Pulling an Everett Ruess
After six months without a job, I wonder how I will support myself. Sometimes I wake up in the middle of the night, mummified inside a contorted blanket, my dog hunched over my right hip in the posture of a turkey vulture. In the dark it's hard to tell if he's watching over me or waiting for me to expire.
The truth is, I have more alternatives than most Americans my age. I've got enough camping gear to equip a Himalayan expedition, some savings, and a Honda that gets 35 miles to the gallon. And I have a descendant of wolves for company; as long as he's around, I don't mind sleeping out under the stars alone even during this time of year.
I could pull an Everett Ruess if I wanted, and disappear in southern Utah, sending out cryptic messages once in awhile to reassure my friends without providing too many clues. If both polar ice caps melt in my lifetime, I do not want to be rescued.
"I prefer the saddle to the street car, and the star-sprinkled sky to the roof, the obscure and difficult trail leading into the unknown to the paved highway," wrote Ruess to his brother in Los Angeles, shortly before his disappearance in the fall of 1934.
Young, restless and idealistic, Ruess traveled alone and on foot. In one of his last letters to his brother, he marveled, "In my wanderings this year, I have taken more chances and had more and wilder adventures than ever before. And what magnificent country I have seen -- wild, tremendous wasteland stretches, lost mesas, blue mountains rearing upward from the vermillion sands of the desert ... cloudbursts roaring down unnamed canyons."
He was last seen alive in Davis Canyon, near the confluence of the Escalante and Colorado rivers.
Vertigo always pulls me back from the edge of a tempting precipice, and I know better than to camp in a wash during thunderstorm season. The deer flies in June will drive me crazy, but I can zip them out of my tent. Winter is more worrisome. South-facing alcoves capture solar energy in the daytime, but the nights are long and cold. If I adjust to the climate and absence of human company, I will shed my white skin in the spring and camouflage myself in a coat of wind-swept sand and let the sun engrave me in whorls of ancient wisdom.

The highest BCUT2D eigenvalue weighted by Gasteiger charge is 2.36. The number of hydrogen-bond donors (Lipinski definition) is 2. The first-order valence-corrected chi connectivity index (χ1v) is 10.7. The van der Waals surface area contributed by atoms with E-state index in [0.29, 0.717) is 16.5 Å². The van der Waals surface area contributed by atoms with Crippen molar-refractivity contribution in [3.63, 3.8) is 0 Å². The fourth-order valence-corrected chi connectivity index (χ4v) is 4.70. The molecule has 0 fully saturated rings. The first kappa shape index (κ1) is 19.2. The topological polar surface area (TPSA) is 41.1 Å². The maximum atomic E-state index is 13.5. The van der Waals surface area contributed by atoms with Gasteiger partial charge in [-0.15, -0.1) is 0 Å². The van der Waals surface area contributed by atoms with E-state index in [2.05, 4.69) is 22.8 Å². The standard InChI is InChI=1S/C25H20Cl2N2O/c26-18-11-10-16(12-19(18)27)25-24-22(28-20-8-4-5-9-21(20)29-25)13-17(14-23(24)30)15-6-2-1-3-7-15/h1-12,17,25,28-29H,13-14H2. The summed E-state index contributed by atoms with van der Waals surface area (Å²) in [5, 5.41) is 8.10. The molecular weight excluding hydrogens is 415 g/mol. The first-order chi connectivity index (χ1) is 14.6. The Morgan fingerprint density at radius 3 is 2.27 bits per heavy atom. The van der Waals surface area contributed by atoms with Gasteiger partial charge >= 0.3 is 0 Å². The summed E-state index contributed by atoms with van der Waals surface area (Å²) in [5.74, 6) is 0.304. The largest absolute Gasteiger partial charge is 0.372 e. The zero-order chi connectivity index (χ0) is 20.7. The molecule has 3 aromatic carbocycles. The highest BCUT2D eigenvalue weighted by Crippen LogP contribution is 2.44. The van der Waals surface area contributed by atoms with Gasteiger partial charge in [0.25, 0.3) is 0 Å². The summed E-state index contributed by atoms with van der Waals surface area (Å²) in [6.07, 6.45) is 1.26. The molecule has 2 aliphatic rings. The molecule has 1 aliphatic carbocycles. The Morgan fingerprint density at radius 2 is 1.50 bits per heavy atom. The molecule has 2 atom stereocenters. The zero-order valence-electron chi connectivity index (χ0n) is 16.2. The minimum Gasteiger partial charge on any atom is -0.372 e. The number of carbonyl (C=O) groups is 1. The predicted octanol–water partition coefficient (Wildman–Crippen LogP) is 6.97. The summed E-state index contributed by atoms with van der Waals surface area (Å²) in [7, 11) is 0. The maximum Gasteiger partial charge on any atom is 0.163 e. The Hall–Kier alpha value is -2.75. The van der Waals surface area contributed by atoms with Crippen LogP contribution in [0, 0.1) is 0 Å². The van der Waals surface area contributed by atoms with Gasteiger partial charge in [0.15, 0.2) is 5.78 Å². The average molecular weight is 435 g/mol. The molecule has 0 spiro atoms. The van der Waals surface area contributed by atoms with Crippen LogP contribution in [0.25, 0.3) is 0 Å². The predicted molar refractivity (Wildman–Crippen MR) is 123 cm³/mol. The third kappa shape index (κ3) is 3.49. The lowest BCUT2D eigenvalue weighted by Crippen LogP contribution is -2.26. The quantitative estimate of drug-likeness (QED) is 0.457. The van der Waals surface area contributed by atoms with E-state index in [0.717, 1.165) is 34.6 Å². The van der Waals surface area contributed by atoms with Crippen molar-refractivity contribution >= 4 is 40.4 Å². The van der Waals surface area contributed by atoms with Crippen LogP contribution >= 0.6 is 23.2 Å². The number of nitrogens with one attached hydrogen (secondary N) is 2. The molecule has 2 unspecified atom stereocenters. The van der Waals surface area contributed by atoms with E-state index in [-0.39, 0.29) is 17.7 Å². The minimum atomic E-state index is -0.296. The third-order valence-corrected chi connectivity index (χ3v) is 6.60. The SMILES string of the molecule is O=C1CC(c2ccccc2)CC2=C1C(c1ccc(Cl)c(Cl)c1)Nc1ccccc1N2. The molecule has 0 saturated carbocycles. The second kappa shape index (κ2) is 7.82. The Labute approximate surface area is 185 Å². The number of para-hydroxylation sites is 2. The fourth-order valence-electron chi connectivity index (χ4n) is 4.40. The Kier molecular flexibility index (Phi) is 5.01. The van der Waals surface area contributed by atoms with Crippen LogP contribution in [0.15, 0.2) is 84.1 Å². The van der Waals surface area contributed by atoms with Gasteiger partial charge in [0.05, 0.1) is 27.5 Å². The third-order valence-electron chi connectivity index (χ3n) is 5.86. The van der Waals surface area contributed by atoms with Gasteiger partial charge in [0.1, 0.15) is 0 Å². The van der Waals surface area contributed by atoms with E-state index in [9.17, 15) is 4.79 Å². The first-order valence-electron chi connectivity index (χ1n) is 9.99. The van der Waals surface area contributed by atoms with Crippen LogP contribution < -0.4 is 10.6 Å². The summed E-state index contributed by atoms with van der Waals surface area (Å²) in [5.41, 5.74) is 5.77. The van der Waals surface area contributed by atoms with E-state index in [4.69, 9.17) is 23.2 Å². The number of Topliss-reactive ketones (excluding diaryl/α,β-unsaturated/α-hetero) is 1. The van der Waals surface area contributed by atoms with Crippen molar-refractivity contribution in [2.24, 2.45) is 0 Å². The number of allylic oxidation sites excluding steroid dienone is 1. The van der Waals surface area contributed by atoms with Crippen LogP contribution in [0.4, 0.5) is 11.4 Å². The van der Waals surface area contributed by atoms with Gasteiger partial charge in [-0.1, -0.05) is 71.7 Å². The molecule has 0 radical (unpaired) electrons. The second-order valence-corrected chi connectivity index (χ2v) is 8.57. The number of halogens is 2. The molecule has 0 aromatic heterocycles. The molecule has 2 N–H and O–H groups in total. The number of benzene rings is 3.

In time, I imagine that my circadian rhythm will align with the avian sonar system, and I will rise in concert with the descending notes of a canyon wren. I will heat my oatmeal beneath the fan of flapping raven wings and learn to tolerate deranged hair and self-inflicted skunk odor. I will acquire a taste for chokeberry tea, rodent jerky and abandoned coyote kill, defend my freeze-dried vegetables from thieves by storing my cache in a pit dug with a Vibram-soled heel.
When the greening of the cottonwoods signals the onset of summer and the urgency of returning to the canyon rim, I will obey the command and emerge. The civilization I left behind may have recovered its senses by then, and people my age will be able to make a living wage without compromising all of their principles.
The good thing about turning 60 is that I have enough life experience to resist despair. And if the recovery fails to materialize, I know I can bide my time in canyon country. I can restore my faith at the Sistine Chapel of rock art overlooking Horseshoe Canyon in Canyonlands National Park. There, the shrouded "Great Ghost" hovers over an assemblage of deities dwarfing the human figures.
According to a Ute elder, pictographs like this are sacred, and in the olden days, before his religion was outlawed and his people forcibly marched onto reservations, a boy would be taken to a particularly potent site and left there for three days and nights, until an animal came to him in a dream. An eagle signified courage and wisdom. A buffalo transmitted great strength; a hummingbird, humility. A visit from a coyote was a gift for the whole tribe to celebrate -- Coyote could predict life and death.
With no tutors to guide me, I may have to sit at the feet of Great Ghost for a fortnight or more, drinking in the silence as I listen for the flutter of wings.
Jane Koerner is a contributor to Writers on the Range, a service of High Country News (hcn.org). After living on a succession of friends' couches, she has landed in Fairplay, Colorado.
Note: the opinions expressed in this column are those of the writer and do not necessarily reflect those of High Country News, its board or staff. If you'd like to share an opinion piece of your own, please write Betsy Marston at email@example.com.